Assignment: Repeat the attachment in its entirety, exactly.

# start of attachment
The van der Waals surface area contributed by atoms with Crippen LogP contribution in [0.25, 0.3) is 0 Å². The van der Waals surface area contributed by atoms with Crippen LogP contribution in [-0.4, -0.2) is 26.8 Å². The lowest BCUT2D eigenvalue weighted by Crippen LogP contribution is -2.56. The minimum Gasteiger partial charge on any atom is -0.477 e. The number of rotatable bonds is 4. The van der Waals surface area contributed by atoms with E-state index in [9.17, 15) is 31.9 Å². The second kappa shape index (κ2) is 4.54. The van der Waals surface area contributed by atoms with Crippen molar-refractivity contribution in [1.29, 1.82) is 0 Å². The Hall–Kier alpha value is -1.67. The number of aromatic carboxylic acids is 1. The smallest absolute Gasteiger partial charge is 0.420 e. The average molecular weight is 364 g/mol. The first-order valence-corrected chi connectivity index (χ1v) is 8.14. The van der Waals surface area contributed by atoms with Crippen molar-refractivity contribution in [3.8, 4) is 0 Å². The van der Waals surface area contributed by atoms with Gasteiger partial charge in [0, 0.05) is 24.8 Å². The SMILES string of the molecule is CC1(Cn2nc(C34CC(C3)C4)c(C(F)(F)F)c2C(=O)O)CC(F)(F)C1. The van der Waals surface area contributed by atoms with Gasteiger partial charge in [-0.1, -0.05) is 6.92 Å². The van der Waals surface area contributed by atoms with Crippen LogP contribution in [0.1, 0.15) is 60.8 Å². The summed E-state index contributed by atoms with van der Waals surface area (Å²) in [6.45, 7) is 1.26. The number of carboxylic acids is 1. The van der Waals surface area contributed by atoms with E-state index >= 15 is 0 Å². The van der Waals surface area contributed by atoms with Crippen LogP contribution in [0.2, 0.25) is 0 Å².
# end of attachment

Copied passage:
The van der Waals surface area contributed by atoms with Crippen LogP contribution in [0.25, 0.3) is 0 Å². The van der Waals surface area contributed by atoms with Crippen LogP contribution in [-0.4, -0.2) is 26.8 Å². The lowest BCUT2D eigenvalue weighted by Crippen LogP contribution is -2.56. The minimum Gasteiger partial charge on any atom is -0.477 e. The number of rotatable bonds is 4. The van der Waals surface area contributed by atoms with E-state index in [9.17, 15) is 31.9 Å². The second kappa shape index (κ2) is 4.54. The van der Waals surface area contributed by atoms with Crippen molar-refractivity contribution in [1.29, 1.82) is 0 Å². The Hall–Kier alpha value is -1.67. The number of aromatic carboxylic acids is 1. The smallest absolute Gasteiger partial charge is 0.420 e. The average molecular weight is 364 g/mol. The first-order valence-corrected chi connectivity index (χ1v) is 8.14. The van der Waals surface area contributed by atoms with Crippen molar-refractivity contribution in [3.8, 4) is 0 Å². The van der Waals surface area contributed by atoms with Gasteiger partial charge in [0, 0.05) is 24.8 Å². The SMILES string of the molecule is CC1(Cn2nc(C34CC(C3)C4)c(C(F)(F)F)c2C(=O)O)CC(F)(F)C1. The van der Waals surface area contributed by atoms with Gasteiger partial charge in [-0.1, -0.05) is 6.92 Å². The van der Waals surface area contributed by atoms with Crippen LogP contribution in [0.1, 0.15) is 60.8 Å². The summed E-state index contributed by atoms with van der Waals surface area (Å²) in [6.45, 7) is 1.26. The number of carboxylic acids is 1. The van der Waals surface area contributed by atoms with E-state index >= 15 is 0 Å². The van der Waals surface area contributed by atoms with Crippen LogP contribution in [0.2, 0.25) is 0 Å².